How cost of building materials affect delivery of affordable housing

The responsibility to set a convenient business space is that of government. Government may not have business in business though this should not create alibi for government to abdicate its responsibilities in regulating the business environment. The enabling environment allows the small and big players to co-exist. The coexistence leads to very healthy competition which in turn leads to a better consumer marketer. Unfortunately, this government has practically politicized every aspect of our lives. The will to take decisions that benefit the majority of Nigerians is totally absent. To buttress this postulation, I have decided to share this empherical historical evidence with my teaming readers with credit to the Society for Business and Management Dynamics” 1999

An ambitious housing policy was launched by the then military government in 1991 with a slogan

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“Housing for All by the Year 2000A.D’’. The goal was for all Nigerians to have access to decent housing at affordable cost before the end of year 2000 A.D. The housing needs in the country as at that the lunch of the policy stand at about 8 million units including projection in meeting the policy target in both rural and urban centers in response to united nations advocacy which calls for housing for all by the year 2000A.D (Ogunrayewa and Madaki, 1999).This is through adequate involvement of the private sector in infrastructural provision and to serve as the main vehicle for organization and delivery of housing

Business Management Dynamics Vol.3, No.2 Aug 201, pp.60 -68 Society for Business and Management Dynamics products and services (Yakubu, 2004; Aribigbola, 2008).The policy estimated that 700,000 housing units are to be built each year if housing deficit is to be cancelled of which about 60percent of the houses are to be built in urban centers. The policy restructured the financial routing of accessing housing loans by way of creating a two tier financial structure, which is the federal mortgage bank of Nigeria as the apex and supervisory institution and primary mortgage institutions as primary lenders. However, in 2007 the

FMBN conceded supervisory functions to CBN (Yakubu, 2004; Aribigbola, 2008).The FMBN nevertheless was empowered through decree no. 82 of 1993 to collects, manage and administer contributions to the National Housing Fund (NHF) from registered individuals and companies. The National Housing Fund is the product of the 1992 Housing Policy of the Federal Government of Nigeria.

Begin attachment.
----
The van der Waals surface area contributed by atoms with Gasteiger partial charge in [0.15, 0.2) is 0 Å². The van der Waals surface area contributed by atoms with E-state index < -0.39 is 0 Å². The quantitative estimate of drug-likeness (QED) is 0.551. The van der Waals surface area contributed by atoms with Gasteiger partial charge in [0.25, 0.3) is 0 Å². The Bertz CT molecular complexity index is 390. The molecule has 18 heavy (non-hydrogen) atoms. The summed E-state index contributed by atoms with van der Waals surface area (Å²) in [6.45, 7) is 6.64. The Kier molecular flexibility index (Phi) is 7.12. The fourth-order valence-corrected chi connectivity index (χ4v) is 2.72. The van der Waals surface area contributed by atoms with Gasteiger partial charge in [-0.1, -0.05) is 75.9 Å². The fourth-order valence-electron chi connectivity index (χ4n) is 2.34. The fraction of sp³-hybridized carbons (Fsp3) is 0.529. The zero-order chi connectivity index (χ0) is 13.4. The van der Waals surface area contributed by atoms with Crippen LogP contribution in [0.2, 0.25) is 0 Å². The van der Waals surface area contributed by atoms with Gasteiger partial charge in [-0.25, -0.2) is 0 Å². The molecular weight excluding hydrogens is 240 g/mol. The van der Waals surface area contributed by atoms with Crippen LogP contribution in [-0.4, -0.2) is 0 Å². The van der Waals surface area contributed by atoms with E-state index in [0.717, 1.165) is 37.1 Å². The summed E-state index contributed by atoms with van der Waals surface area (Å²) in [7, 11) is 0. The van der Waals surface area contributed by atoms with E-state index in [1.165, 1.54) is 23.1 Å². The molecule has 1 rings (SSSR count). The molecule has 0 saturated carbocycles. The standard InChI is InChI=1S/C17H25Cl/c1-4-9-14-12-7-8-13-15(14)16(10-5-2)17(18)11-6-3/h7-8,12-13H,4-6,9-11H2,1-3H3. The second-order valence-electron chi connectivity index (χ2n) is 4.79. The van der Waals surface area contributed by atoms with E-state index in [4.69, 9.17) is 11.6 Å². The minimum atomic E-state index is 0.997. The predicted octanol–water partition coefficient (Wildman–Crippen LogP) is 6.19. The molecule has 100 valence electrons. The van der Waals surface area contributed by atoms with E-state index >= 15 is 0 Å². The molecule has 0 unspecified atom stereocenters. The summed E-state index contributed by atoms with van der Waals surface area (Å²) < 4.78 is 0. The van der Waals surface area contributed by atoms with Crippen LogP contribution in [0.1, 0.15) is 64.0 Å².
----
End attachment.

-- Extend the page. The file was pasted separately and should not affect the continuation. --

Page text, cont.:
According to The Nigerian Economist (1992) Decree No. 3 of 1992 which was packaged against the background of the National Housing, Policy (NHP), is a legal instrument for mandating individuals and government to pool resources into the National Housing Fund (NHF). The NHF can be seen as the ultimate culmination of the previous efforts of governments in Nigeria at housing provisioning. The policy establishing the NHF emanated from recognition of the severe housing problems in most of Nigeria’s urban areas (Anugwom and Anugwom, 1999). Therefore, the policy took cognizance of both the qualitative (existence of substandard housing,) and quantitative (severe housing shortages) nature of the problem. The 1992 Decree more or less pursued the original objectives outlined in the National Housing Policy: (1980); the main objectives of which were:

a. To ensure that the provision of housing units are based on realistic standards which the house owners can afford;

b. To give priority to housing programmes designed to benefit the low income group; and

c. To encourage every household to own its own house through the provision of more credit or fund (this specific objective more or less crystallised into the NHF).Apart from these previous objectives, the 1992 policy aimed at keeping in line with the enabling objective of the United Nations Commission on Human Settlements.

Thus, it was geared towards mobilising resources for effective house ownership by workers while at the same time de-emphasising the intrusiveness of government in the housing sector. The NHF was initially meant to facilitate the now discarded vision of housing for all by the year 2000A.D which was long being over taken by events.

Oyo-Ita, Ghanaian Minister provides solution to fix housing deficit

Says 55, 000 civil servants subscribed for FISH housing scheme

Head of Civil Service of the Federation, Mrs. Winifred Oyo-Ita, and Ghanaian Deputy Minister of Works and Housing, Hon. Freda Prempeh have called for increased Public Private Partnerships (PPP) to fix housing deficit in the country.

The dignitaries including the Minister of Power, Works and Housing, Babatunde Fashola made the call during 12th edition of the Abuja International Housing Show, held at the weekend in Abuja.

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It was themed: Driving Growth and Sustainability in Nigeria’s Housing and Mortgage Markets-Improving Structures and Policies for impact.

The HOS, represented by the Permanent Secretary, Welfare Office, Mrs. Didi Walson-Jack disclosed that about 55, 000 civil servants have subscribed for the Federal Integrated Staff Housing (FISH) programme.

Oyo-Ita restated Federal Government commitment to addressing the housing deficit stressing that there are other ongoing programmes to ensure affordable housing delivery.

“This is an indication of the desire of key stakeholders in this sector not only to fill the gaps in the housing sector in terms of quantum but also to ensure qualitative delivery. The FISH programme is being delivered in partnership with private sector organisations, either as estate developers or financiers.”

Theme of the expo, she stated was timely as it highlighted challenges of affordable housing in the country and West Africa sub region.